Spain, among the 10 Most Attractive Countries for Digital Talent

Spain is one of the ten most attractive countries to attract and retain digital talent, one of the most demanded professional groups in the world and, according to a new study by Boston Consulting Group and The Network, an international alliance of employment websites in the world in which Infoempleo is a member, also one of the professional groups most willing to relocate. More than two thirds of professionals specialized in the digital field are open to moving to a different country to progress in their careers, with the US being the main destination for digital experts worldwide and London, their favorite city. In addition, Spain is considered by these profiles as the eighth most attractive country to work, and Barcelona the fifth most popular city.

Jorge Guelbenzu, managing director of Infoempleo, says,”In Spain new employment opportunities are being generated in operational areas in which digital transformation is already a reality. However, there is a deficit of domestic professionals who have the specific skills and specialized training to develop and carry out these functions. That is why, on occasion, companies have to look for candidates abroad to fill certain vacancies and, in light of this information, it becomes clear that these professionals are look very keenly towards this country as a place to develop their careers.”

Pablo Claver, BCG partner in Spain responsible for the People and Organization team, emphasizes that “attracting digital talent directly influences the success of a country’s economy, and contributes significantly in positioning ourselves as one of the leaders in digital development. As how companies, governments and institutions can perform an analysis of the supply and demand of digital talent in their country (strategic workforce planning) to create geographical plans for their workforce and develop strategies to become a center for digital experts. The data shows that Spain has the potential to become a world leader in attracting digital talent, which is a competitive advantage.”

The Decoding Digital Talent report is based on a sample of 27,000 surveys conducted in 180 different countries to professionals with knowledge in areas such as programming and web development, mobile application development, artificial intelligence, robotics and engineering.

The report determines that 80% of digital experts have a university degree. In addition, contrary to popular belief, his main preference is to work for a large company, not for a startup. In addition, 68% are men, only 9% of these profiles are in the top management and 41% work in positions without management responsibilities.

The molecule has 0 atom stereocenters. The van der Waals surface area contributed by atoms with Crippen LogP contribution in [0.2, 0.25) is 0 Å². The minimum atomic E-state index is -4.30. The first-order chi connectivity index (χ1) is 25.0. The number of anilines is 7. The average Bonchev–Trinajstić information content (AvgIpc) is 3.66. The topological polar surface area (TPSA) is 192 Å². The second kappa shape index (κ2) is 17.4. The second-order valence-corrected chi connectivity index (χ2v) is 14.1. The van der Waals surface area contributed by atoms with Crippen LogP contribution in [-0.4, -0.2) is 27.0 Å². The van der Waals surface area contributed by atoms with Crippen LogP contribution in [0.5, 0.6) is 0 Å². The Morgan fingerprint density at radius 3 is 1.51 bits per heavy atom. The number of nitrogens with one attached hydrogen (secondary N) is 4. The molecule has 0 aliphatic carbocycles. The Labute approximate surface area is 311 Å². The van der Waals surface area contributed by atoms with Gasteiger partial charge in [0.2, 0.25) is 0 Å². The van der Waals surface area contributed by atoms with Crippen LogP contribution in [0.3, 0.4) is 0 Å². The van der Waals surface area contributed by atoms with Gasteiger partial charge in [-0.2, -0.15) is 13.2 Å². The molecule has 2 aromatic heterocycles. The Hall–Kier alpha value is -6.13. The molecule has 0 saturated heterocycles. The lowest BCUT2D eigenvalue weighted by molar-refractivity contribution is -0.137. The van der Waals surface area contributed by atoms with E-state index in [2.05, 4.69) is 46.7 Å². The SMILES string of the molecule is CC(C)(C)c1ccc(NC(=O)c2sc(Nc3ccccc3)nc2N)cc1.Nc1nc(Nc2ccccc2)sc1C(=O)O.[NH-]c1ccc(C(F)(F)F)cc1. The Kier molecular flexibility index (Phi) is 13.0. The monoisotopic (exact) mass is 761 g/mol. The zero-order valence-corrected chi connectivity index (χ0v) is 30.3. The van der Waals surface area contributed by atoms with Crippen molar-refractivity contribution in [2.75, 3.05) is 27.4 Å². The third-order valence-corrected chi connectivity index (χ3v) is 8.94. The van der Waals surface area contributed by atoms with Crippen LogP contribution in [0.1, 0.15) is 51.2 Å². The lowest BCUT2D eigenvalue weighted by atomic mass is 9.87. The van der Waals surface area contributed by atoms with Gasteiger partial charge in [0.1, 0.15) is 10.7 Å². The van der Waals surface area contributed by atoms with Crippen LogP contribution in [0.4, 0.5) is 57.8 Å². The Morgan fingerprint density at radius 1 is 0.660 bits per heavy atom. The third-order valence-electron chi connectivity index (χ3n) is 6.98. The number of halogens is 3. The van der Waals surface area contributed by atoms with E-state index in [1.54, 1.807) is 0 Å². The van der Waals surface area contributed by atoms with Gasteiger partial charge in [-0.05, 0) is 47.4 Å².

Digital experts have skills in areas where demand is growing significantly and urgently, specifically in agile forms of work (18%) and in the field of Artificial Intelligence (AI) (14%).

67% of digital professionals are willing to move to advance their professional careers, but the interest varies greatly depending on the country. More than three quarters of the experts from India and Brazil would move for work reasons, while in countries like China, less than one in four would move for work. In comparison, if we take into consideration other professional groups beyond the digital domain, the percentage of those willing to relocate for work-related reasons is significantly lower, since only 55% would take the decision to change their location.

The willingness to change residence is high for digital experts from developing economies, 75% would move to have access to better opportunities to progress in their careers. “In analyzing the data, we also observed that in many parts of the world people with extensive digital knowledge are more interested in moving to a nearby country or a place where they already share the language or culture,” says Rainer Strack, BCG partner and co-author Of the report.

The USA and London, the most popular Country and City to Work Abroad

Besides the US and Germany, the other eight destinations chosen by the digital experts as the most attractive to work abroad are, in order of popularity, Canada, Australia, the United Kingdom, Switzerland, France, Spain, Japan and Italy. However, among non-digital professionals, Spain is in sixth place as the most ideal countries to which they would relocate. The first five countries don’t vary as popular destinations worldwide for anyone interested in changing location, as detailed in Decoding Global Talent 2018.

With regards to cities, London is the prime city in the world for anyone who wants to relocate, as well as the main work destination for digital experts, whose next options in order of preference are New York, Berlin, Amsterdam and Barcelona. The study therefore determines that the attractiveness of some of the best ranked cities exceeds that of their countries among digital experts.